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The unity of the Divine creative power [khāliqiyyah]

2. The unity of the Divine creative power [khāliqiyyah]

The unity of the Divine creative power is one of the degrees of monotheism which is acknowledged by both reason [‘aql] and revelation [naql].

In the parlance of reason, we in relation to God represent a ‘contingent’ [imkānī] order which is devoid of any sort of perfection [kamāl] and beauty [jamāl], and whatever a thing possesses originally emanates from the fountain of the grace of the Essentially Sufficient [ghanī bi’dh-dhāt]. Thus, any manifestation of perfection and beauty that we see in the world belongs to Him.

 When we consider the Qur’anic viewpoint, we see that the Qur’an contains numerous verses which stress the idea of the unity of the Divine creative power. Here is an example:

الْقَهَّارُ الْواحِدُ وَهُوَ شَيْءٍ كُلِّ خالِقُ اللهُ قُلِ ﴿

“Say, ‘Allah is the creator of all things, and He is the One, the All-paramount’.”[1]

Therefore, the question of the unity of the Divine creative power in general is not disputed by theologians. What needs to be clarified here is that the unity of the Divine creative power has two interpretations, which are as follows:

a. If there exists any kind of causal system and causal relations among the creatures they all stem from the Cause of causes [‘illat ’l-‘ilal] and the Source of effects [musabbab al-asbāb]. In reality, the Independent and Principal Creator is God and the effect of any other than God on all that occurs is ascribed to God and through the permission and will of God.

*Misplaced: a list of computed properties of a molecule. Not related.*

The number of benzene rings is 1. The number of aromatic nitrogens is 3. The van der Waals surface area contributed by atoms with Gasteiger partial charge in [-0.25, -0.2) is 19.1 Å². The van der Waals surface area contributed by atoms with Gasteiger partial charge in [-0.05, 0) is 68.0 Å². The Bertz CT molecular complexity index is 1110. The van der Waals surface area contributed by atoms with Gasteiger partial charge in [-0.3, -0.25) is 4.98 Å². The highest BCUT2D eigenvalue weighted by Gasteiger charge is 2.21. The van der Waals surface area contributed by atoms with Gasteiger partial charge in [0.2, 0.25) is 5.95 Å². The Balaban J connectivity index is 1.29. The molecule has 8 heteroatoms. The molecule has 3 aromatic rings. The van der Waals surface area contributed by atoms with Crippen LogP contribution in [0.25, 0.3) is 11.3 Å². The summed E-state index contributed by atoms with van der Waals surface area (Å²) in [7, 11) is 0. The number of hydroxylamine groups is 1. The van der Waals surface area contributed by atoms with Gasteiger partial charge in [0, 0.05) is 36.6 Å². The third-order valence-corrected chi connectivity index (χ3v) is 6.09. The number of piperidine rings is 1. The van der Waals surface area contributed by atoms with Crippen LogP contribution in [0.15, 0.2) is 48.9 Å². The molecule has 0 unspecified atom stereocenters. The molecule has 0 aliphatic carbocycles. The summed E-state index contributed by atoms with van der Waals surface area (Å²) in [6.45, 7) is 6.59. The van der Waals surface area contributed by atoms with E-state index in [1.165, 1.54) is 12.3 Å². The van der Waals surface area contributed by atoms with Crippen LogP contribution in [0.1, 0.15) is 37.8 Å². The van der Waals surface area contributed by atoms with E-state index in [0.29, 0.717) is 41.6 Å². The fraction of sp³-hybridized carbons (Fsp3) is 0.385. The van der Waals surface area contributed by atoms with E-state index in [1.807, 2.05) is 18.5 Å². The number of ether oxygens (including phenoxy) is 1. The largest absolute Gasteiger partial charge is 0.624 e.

In this view, the system of cause and effect in the world, which contributes to unveiling the human knowledge, has been acknowledged. Meanwhile, this system belongs to God Who has brought into being this system and originated the effects and causality, causes and causation, and the agents.

b. There is only One Creator in the world and that is God, and in the order of the universe, there exists nothing that can affect or be affected among the things, and God is the Principal[2] Creator of all natural phenomena and human power has also no effect on His deeds.

Therefore, there is only One Cause in the world and He is the “substitute” of all that which is known as “natural causes”.

Of course, this interpretation of the unity of the Divine creative power is endorsed by a group of ‘Ash‘arī scholars, but some figures such as Imām al-aramayn,[3] and recently, Shaykh Muammad ‘Abduh in his book on monotheism, reject this interpretation and adopt the first interpretation.



[1] Sūrah ar-Ra‘d 13:16.

[2] The original word used here is bilā wāsiah, which means “without any medium or agency”. [Trans.]

[3] See Shahristānī, Al-Milal wa’n-Nal, vol. 1.

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